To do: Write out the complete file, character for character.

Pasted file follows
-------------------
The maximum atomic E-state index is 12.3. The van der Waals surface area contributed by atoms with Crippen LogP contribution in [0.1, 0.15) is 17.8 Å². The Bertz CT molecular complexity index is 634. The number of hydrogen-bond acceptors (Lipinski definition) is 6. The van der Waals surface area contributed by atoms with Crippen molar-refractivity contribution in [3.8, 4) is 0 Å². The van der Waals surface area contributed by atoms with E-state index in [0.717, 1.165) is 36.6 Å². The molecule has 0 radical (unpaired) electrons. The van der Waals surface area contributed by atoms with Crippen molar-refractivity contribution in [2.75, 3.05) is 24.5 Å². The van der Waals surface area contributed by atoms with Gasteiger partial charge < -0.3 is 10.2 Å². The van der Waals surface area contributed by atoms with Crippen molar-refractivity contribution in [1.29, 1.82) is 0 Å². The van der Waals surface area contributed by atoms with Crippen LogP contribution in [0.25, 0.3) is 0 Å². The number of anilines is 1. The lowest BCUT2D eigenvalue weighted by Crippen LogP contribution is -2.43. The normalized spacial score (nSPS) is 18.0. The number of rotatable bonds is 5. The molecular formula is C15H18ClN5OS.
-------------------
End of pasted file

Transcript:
The maximum atomic E-state index is 12.3. The van der Waals surface area contributed by atoms with Crippen LogP contribution in [0.1, 0.15) is 17.8 Å². The Bertz CT molecular complexity index is 634. The number of hydrogen-bond acceptors (Lipinski definition) is 6. The van der Waals surface area contributed by atoms with Crippen molar-refractivity contribution in [3.8, 4) is 0 Å². The van der Waals surface area contributed by atoms with E-state index in [0.717, 1.165) is 36.6 Å². The molecule has 0 radical (unpaired) electrons. The van der Waals surface area contributed by atoms with Crippen molar-refractivity contribution in [2.75, 3.05) is 24.5 Å². The van der Waals surface area contributed by atoms with Gasteiger partial charge < -0.3 is 10.2 Å². The van der Waals surface area contributed by atoms with Crippen molar-refractivity contribution in [1.29, 1.82) is 0 Å². The van der Waals surface area contributed by atoms with Crippen LogP contribution in [0.25, 0.3) is 0 Å². The number of anilines is 1. The lowest BCUT2D eigenvalue weighted by Crippen LogP contribution is -2.43. The normalized spacial score (nSPS) is 18.0. The number of rotatable bonds is 5. The molecular formula is C15H18ClN5OS.